On the other side former HJ squads proved that they went through a tough military education and soon became nightmares of the progressing Allied- war forces. Just 10 days after the humiliating German defeat by the Russians in Stalingrad, where 300,00 men died, Hitler agreed to the establishment of the first Hitlerjugend fighting divisions; the average age of the 12.

  2. How did the Nazi's rule affect young people in Nazi Germany?

    History was a study lesson on how the Jews tried to "undermine the great achievements of the Germans". In the eugenics class this idea was backed up by models which showed that, like in nature, a germ can harm your whole body, so in Germany the Jews could damage the whole country.

  1. How did the Nazis affect the lives of the German people?

    Sources 1.3 and 1.4 show Hitler's Passion for an army and the increase of number of children in the Hitler Youth. Year Total membership of Hitler Youth. Total population (aged 10-18 years) 1932 1933 1934 1935 1936 1937 1938 1939 107,956 2,292,041 3,577,565 3,943,303 5,437,601 5,879,955 7,031,226 7,287,470 7,529,000 7,682,000 8,172,000 8,656,000 9,060,000 9,109,000 8,870,000 Nazi Economic Control.

  2. Thr opposition of the Church.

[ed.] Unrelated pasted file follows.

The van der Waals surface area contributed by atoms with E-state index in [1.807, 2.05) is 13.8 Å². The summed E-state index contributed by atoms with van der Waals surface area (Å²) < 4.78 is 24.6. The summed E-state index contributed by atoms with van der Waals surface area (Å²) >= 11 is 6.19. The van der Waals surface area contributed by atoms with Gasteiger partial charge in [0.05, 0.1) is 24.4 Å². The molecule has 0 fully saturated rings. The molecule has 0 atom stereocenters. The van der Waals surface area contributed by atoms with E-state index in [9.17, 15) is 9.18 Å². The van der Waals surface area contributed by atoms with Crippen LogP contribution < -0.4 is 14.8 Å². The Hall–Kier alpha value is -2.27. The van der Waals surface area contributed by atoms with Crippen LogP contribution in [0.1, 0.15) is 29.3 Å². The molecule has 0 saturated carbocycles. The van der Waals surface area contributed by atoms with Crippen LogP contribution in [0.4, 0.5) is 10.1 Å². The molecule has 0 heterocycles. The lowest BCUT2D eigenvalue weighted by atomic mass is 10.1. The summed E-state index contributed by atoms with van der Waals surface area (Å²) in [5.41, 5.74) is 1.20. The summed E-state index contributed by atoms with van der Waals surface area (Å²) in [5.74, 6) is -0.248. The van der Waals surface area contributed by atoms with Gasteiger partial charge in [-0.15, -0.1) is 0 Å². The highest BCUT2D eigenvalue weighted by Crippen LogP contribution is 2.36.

How would they clear the nazism not only from the German life, but from the German heart? The resistance documents proved that the plotters wrote plans for that matter. There were many writers, including the conservative Goerdeler and the socialist Leber.

  1. Were the Nazis successful in controlling the lives of women and young people between ...

    Marriage loans were also issued, for every baby that they had the debt would be reduced until eventually after four children the couple would not owe any money. This resulted in more marriages but each couple generally only had two children.

  2. The philosophy of totalitarianism: What is it and how does it affect our understanding ...

    The first part of the commonly accepted definition of totalitarianism relates to a state ideology. Now, a totalitarian state does not need to follow or believe in any sort of ideology despite Friedrich and Brzezinski's claim that a totalitarian state requires "an official ideology to which general adherence [is] demanded...

  1. How Did The Nazis Change And Control Peoples Lives In Germany After 1933?

    The Nazis realised how important propaganda was as they even appointed a Minister Of propaganda Religion The Nazis controlled and changed people's lives through religion. Hitler signed an agreement with the Pope that, if the Pope persuades all bishops to take an oath of loyalty to Hitler then the Nazis would not interfere with the Catholic Church.

  2. History controlled assessment - Germany between the wars

    The government did not know what to do. In July 1930 Chancellor Brüning cut government expenditure, wages and unemployment pay - the worst thing to do during a depression. He could not get the Reichstag to agree to his actions, so President Hindenburg used Article 48 to pass the measures by decree.

  • Over 160,000 pieces
    of student written work
  • Annotated by
    experienced teachers
  • Ideas and feedback to
    improve your own work